The best poker movies of all-time
There’s something about the drama involved in a game of poker that makes film directors base their blockbusters on the popular pastime. After all, it’s a game that’s easy to learn, but more difficult to master; and it’s all about skill, rather than luck, like many of the other table games you’ll find at a casino. Here we will take a look at some of the best poker movies of all-time and if you’re feeling inspired to try your hand, visit Paddy Power Poker.
The Cincinnati Kid (1965)
The Cincinnati Kid tells the story of young poker player Eric “The Kid” Stoner, played by Steve McQueen, who wishes to seek a reputation as the best. He discovers that Lancey “The Man” Howard (Edward G. Robinson), an older, more experienced player is in town and wants to take him on. The Man is considered the best in the game and film’s climax sees The Kid play The Man and four other players in a tournament – but not with the success the youngster had hoped for.
Having been made in 1965 and set in 1930s New Orleans, the film is slightly outdated and the game played is open stakes, which was relevant to the time but isn’t permissible in casinos these days. However, the film depicts the game of poker realistically and is often considered the best poker movie of all-time.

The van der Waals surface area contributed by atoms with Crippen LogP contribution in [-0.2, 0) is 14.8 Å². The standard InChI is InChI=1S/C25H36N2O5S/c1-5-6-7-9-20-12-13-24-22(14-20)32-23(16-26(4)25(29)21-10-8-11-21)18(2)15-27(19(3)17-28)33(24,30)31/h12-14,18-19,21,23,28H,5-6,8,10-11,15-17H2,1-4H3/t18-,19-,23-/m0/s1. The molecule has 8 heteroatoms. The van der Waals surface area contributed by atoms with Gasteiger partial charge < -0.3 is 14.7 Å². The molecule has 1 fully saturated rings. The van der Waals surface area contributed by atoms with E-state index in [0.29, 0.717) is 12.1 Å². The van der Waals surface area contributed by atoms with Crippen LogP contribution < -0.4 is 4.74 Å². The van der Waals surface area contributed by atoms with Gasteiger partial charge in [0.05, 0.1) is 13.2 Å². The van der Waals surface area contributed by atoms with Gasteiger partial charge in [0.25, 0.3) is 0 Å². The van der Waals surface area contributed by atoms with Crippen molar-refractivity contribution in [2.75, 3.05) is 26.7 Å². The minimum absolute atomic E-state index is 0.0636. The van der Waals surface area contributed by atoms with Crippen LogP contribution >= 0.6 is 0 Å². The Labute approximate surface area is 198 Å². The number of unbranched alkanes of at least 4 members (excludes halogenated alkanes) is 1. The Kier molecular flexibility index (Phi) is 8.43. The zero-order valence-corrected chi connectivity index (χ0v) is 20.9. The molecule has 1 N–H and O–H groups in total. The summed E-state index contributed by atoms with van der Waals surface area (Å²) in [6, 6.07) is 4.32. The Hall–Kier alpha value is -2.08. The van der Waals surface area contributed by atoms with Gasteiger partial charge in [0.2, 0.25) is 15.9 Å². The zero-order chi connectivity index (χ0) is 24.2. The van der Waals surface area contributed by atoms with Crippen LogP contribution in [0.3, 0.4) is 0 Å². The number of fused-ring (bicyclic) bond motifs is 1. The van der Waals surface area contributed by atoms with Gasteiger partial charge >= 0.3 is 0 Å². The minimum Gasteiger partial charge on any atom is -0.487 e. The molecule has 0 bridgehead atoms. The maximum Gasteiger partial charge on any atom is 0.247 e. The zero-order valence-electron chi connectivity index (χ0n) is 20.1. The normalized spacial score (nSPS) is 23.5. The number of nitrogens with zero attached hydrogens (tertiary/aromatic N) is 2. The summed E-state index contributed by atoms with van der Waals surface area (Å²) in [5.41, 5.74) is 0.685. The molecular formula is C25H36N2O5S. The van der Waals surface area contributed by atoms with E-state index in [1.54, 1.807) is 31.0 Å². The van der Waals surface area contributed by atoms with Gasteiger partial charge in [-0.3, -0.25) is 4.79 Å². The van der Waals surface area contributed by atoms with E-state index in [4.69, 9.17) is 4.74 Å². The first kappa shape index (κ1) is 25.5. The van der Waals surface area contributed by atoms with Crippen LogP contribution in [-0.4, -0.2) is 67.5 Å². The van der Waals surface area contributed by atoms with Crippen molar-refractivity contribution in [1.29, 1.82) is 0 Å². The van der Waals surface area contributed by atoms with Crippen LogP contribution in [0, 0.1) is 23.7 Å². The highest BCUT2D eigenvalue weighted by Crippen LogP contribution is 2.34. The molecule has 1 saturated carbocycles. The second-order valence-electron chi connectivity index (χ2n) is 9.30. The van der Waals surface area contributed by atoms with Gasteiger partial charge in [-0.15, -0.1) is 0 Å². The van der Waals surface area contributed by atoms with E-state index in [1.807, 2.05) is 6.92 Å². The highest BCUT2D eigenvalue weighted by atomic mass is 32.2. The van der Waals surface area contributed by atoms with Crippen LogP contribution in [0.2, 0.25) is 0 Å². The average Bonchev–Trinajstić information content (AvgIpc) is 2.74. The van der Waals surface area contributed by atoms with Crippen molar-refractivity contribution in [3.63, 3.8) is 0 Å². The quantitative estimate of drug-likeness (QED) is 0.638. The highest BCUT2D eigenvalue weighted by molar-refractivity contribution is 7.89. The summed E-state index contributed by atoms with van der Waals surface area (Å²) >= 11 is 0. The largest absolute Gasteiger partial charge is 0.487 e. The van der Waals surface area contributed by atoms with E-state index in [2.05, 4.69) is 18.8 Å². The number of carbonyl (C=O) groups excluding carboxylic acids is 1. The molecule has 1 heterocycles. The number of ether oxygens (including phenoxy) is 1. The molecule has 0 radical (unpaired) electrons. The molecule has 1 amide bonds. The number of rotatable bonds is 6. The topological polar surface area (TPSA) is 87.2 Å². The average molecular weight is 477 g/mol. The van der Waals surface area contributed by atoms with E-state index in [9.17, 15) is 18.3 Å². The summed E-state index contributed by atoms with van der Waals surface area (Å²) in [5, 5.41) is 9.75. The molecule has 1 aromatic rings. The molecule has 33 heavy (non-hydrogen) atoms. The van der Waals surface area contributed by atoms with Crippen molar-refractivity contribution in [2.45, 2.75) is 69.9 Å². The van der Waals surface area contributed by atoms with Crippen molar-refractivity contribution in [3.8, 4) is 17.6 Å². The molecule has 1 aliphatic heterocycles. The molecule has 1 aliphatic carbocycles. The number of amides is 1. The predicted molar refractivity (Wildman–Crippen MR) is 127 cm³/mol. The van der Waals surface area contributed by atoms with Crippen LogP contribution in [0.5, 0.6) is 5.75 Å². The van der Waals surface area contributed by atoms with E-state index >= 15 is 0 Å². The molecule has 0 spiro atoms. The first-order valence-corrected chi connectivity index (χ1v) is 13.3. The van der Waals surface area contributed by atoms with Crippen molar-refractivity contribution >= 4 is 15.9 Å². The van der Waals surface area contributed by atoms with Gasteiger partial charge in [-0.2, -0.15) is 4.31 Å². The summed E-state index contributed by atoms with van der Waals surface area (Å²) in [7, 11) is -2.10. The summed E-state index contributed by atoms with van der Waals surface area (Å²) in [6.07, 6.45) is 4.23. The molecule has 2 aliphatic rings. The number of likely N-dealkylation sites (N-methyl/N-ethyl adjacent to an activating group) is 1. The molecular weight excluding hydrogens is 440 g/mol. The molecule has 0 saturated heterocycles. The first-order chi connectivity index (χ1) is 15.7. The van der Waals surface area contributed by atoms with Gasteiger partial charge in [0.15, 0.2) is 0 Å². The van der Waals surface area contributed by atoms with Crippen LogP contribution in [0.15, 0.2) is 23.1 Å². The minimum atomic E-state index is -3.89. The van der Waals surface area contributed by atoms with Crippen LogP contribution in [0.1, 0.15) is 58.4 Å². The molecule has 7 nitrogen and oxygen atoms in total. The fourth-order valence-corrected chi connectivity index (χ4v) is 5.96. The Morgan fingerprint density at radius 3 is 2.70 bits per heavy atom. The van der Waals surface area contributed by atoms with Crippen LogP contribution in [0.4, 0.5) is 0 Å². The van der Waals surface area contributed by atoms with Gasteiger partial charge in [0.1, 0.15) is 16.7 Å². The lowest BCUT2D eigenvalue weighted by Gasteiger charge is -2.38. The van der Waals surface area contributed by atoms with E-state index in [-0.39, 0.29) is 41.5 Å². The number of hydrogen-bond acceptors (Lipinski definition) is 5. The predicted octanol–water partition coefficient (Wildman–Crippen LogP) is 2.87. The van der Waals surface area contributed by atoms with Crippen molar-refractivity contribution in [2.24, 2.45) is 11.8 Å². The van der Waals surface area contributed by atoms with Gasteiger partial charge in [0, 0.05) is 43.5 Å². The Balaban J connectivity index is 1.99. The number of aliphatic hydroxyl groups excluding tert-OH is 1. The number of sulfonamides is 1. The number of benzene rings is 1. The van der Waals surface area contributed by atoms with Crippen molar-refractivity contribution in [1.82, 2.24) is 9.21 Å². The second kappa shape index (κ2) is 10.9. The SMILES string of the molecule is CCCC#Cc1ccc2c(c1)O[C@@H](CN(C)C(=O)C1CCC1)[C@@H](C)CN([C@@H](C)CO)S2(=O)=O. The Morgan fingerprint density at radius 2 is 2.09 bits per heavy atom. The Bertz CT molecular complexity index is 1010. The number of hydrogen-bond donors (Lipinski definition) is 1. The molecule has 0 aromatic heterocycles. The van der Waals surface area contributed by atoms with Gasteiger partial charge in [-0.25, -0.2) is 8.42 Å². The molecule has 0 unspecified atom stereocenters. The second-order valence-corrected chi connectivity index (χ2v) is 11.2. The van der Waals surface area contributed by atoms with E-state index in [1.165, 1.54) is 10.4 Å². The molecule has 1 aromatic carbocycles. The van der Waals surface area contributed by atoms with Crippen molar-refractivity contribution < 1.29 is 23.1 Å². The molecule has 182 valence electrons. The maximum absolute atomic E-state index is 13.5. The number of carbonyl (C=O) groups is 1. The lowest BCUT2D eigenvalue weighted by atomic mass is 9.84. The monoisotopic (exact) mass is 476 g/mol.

Starring Mel Gibson as Bret Maverick, the eponymous film follows his various comic mishaps and challenges as he attempts to collect money in order to enter a high-stakes poker tournament. Based on a TV series of the same name, Maverick finds himself somewhat short of the entry fee and so begins to collect debts that he is owed, as well as entering impromptu poker games to win the funds. Despite the many obstacles that are thrown his way, Maverick manages to enter the tournament and makes the final four – before going on to win. But the drama doesn’t end there and there are several twists in the plot that continue to surprise, following his win.
High Roller: The Stu Ungar Story (2003)
This one’s based on a true-story and is a biopic focusing on the life of professional poker, blackjack and gin player, Stu Ungar, who was known as “The Kid”. The film features cameos from many figures from the world of poker (and other sports), including players, reporters and commentators.
High Roller is told in flashbacks and Ungar (played by Michael Imperioli) speaks of his childhood, his careers in gin and poker, his marriage and personal life, and other struggles he faced in his lifetime. The film’s climax is his third victory in the Main Event of the World Series of Poker – of which he is still only one of two people in its history to achieve that – and ends with his passing in a motel room.
Deal follows the story of Alex (played by Bret Harrison), who’s a law student that plays poker online and in home-tournaments. Former professional player Tommy (Burt Reynolds) watches his final table, as the tournament is televised live and he realises that Alex has the potential to be successful, and so offers his help.
Alex initially refuses, but eventually Tommy helps him out – showing Alex footage of professional players in action and teaching him how to read players. Tommy takes Alex to several poker games, with the build-up leading to a fictional version of the World Series of Poker. But Tommy ends up entering too. Will Tommy win at his own game, or will his protégée be successful?